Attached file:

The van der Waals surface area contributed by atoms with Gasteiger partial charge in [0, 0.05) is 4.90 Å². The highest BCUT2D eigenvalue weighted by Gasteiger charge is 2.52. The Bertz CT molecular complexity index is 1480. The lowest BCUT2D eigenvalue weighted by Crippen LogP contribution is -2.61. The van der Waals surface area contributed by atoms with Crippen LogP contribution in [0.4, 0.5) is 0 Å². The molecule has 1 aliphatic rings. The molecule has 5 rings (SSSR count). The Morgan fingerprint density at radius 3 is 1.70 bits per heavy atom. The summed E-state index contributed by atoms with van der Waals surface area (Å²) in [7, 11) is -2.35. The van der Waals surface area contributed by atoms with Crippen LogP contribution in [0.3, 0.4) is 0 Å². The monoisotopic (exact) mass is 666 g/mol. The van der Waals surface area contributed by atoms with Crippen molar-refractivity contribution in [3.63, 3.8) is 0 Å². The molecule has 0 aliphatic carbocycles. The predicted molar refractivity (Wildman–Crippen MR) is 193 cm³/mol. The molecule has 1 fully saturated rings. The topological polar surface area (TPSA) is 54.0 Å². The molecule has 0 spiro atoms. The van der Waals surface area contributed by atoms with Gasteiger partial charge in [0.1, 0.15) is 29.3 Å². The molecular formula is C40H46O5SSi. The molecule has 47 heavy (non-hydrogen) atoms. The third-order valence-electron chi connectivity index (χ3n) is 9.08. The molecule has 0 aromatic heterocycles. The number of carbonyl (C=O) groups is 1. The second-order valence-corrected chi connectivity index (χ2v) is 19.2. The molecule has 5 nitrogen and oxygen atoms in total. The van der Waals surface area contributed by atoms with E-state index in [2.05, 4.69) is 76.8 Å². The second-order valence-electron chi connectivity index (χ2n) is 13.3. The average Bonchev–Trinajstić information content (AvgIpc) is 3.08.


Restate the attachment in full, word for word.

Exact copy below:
The van der Waals surface area contributed by atoms with Gasteiger partial charge in [0, 0.05) is 4.90 Å². The highest BCUT2D eigenvalue weighted by Gasteiger charge is 2.52. The Bertz CT molecular complexity index is 1480. The lowest BCUT2D eigenvalue weighted by Crippen LogP contribution is -2.61. The van der Waals surface area contributed by atoms with Crippen LogP contribution in [0.4, 0.5) is 0 Å². The molecule has 1 aliphatic rings. The molecule has 5 rings (SSSR count). The Morgan fingerprint density at radius 3 is 1.70 bits per heavy atom. The summed E-state index contributed by atoms with van der Waals surface area (Å²) in [7, 11) is -2.35. The van der Waals surface area contributed by atoms with Crippen LogP contribution in [0.3, 0.4) is 0 Å². The monoisotopic (exact) mass is 666 g/mol. The van der Waals surface area contributed by atoms with Crippen molar-refractivity contribution in [3.63, 3.8) is 0 Å². The molecule has 0 aliphatic carbocycles. The predicted molar refractivity (Wildman–Crippen MR) is 193 cm³/mol. The molecule has 1 fully saturated rings. The topological polar surface area (TPSA) is 54.0 Å². The molecule has 0 spiro atoms. The van der Waals surface area contributed by atoms with Gasteiger partial charge in [0.1, 0.15) is 29.3 Å². The molecular formula is C40H46O5SSi. The molecule has 47 heavy (non-hydrogen) atoms. The third-order valence-electron chi connectivity index (χ3n) is 9.08. The molecule has 0 aromatic heterocycles. The number of carbonyl (C=O) groups is 1. The second-order valence-corrected chi connectivity index (χ2v) is 19.2. The molecule has 5 nitrogen and oxygen atoms in total. The van der Waals surface area contributed by atoms with E-state index in [2.05, 4.69) is 76.8 Å². The second-order valence-electron chi connectivity index (χ2n) is 13.3. The average Bonchev–Trinajstić information content (AvgIpc) is 3.08.